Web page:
Understanding the Metrics Behind a Résumé



When it comes to résumés, just about everyone has an opinion as to what makes for a good one. I tell my clients who ask for help in writing a résumé that each person whom they ask for an opinion on it will give them a different one. It’s just the law of probabilities because no one person will interpret your background, experiences or accomplishments in the same way.

Of course, I’m not suggesting as a job hunter, or someone looking to switch careers, that you simply stop seeking others’ advice when putting together a résumé, just be prepared to deal with a wide range of opinions on what makes for a good one. In the final analysis, you as the owner of the resume need to make a decision on which version works best for you.

One way to deal with conflicting opinions is to create a résumé that you can support through stories it tells the reader. Everyone loves a good story, especially hiring managers. Although people may differ in opinion on the format of your resume; whether it should be in reverse chronological order or not; or whether you simply need a different font size, if you have a compelling story to tell their opinions should matter less.

Here’s an opinion I have on résumés: you should state your professional experience in reverse chronological order. But again, my opinion matters less if your professional experience reads like a good story, regardless of the order. The predominance of resumes I see are simply a listing of people’s job responsibilities which tells me little or nothing about what they are capable of doing on the job. And I can assure you that hiring managers’ view resumes the same way.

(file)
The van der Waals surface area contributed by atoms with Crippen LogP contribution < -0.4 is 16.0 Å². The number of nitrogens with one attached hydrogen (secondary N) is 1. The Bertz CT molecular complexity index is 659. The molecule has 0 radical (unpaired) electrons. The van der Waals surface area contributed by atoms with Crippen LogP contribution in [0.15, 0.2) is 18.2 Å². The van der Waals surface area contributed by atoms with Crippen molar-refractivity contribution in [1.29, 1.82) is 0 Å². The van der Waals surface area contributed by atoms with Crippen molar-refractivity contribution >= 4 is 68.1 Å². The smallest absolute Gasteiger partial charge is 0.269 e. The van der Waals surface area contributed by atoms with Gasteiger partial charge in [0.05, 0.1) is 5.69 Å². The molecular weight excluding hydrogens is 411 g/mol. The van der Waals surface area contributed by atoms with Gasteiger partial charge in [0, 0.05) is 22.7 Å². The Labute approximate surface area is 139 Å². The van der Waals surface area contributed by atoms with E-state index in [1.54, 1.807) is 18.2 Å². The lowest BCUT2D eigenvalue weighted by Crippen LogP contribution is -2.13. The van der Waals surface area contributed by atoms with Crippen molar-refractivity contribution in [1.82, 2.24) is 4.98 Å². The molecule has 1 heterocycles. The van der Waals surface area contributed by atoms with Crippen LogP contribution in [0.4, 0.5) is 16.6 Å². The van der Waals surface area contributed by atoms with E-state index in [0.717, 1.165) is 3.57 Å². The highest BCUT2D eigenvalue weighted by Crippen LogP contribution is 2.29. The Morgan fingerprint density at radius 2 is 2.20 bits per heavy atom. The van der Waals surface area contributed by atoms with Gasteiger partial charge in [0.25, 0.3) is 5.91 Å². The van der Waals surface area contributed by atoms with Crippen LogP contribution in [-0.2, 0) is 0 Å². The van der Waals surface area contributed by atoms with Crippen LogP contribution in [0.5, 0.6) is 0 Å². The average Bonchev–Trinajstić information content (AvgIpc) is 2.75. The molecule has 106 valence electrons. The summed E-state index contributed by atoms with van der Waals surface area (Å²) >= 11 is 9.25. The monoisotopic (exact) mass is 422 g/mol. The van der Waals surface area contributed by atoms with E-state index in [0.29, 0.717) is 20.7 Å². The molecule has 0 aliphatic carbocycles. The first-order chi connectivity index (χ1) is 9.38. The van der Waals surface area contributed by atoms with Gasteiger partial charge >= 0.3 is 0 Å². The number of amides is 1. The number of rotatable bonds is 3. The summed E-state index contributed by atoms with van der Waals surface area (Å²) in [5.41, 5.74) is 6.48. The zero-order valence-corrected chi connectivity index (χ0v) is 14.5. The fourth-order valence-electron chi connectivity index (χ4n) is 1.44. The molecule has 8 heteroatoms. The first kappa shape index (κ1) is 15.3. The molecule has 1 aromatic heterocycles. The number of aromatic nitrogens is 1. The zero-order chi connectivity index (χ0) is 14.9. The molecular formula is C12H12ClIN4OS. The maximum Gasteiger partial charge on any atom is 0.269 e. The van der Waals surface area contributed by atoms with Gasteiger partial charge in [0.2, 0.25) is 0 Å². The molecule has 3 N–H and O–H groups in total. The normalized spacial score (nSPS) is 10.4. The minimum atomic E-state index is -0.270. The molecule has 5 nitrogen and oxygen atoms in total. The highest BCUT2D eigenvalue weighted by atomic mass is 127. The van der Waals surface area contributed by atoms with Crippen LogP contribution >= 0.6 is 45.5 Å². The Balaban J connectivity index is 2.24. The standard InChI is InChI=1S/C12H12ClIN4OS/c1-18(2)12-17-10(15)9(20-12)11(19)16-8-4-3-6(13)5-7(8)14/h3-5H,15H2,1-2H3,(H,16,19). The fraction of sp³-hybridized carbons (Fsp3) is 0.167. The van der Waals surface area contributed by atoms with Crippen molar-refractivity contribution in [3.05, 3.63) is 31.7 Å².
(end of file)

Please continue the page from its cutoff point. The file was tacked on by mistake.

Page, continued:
In today’s recruiting environment, hiring managers are looking for the predictive value of a résumé. Simply put, they’re looking for information that predicts a certain outcome based on a candidate’s previous experience relative to the job they’re looking to fill. For example, candidate A lists a project he/she worked on as the team leader which resulted in significant revenue growth for the company. Stated as an accomplishment on the resume it can be a good predictor of how well this candidate will do on a future project based on past performance.

Have the laws of probability work in your favor

But is this enough to convince a hiring manager that you’re the best person for the job? On this one accomplishment alone it could have been pure luck on the part of candidate A to contribute to the company’s growth for this particular year. He or she could be a total flop the next year working on a similar project. Working on projects, like most other tasks in life, have their successes and failures over time – again, it’s the law of probability.

You may be asking yourself, what’s to stop a hiring manager from seeing a particular accomplishment on your résumé as a stroke of luck, and not as a predictor of how well you will perform in the future? Well, probably nothing. The best way to increase your probability, however, of a hiring manager seeing you as a viable candidate is to show several accomplishments over a period of time, and across different companies for whom you’ve worked. Now you have the laws of probability working in your favor!

We know job search is a numbers game, whether it’s the number of networking contacts you make, the number of first degree connections you have on LinkedIn, or the number of interviews you can generate. Résumés are no different. By increasing the number of accomplishments you have over the course of your career (e.g., if you’ve worked in financial services for 15 years, 5 years each at 3 different companies) you should strive for 5 specific accomplishments for each job. That comes to 15 different accomplishments (projects lead; budgets managed; businesses built, etc.) that in all likelihood could not all have been the result of luck.

In conclusion, you could say that, well, I’ve given you my opinion on what makes for a strong résumé. Now all I need to do is convince you that it’s my opinion that counts! BTW, building in accomplishments applies to LinkedIn as well. Good luck with your Résumé.


  • Facebook Social Icon
  • LinkedIn Social Icon

© Chip Conlin. All Rights Reserved. We respect your Privacy. All Interactions are completely confidential.

Photos courtesy of Dideo Film Photography.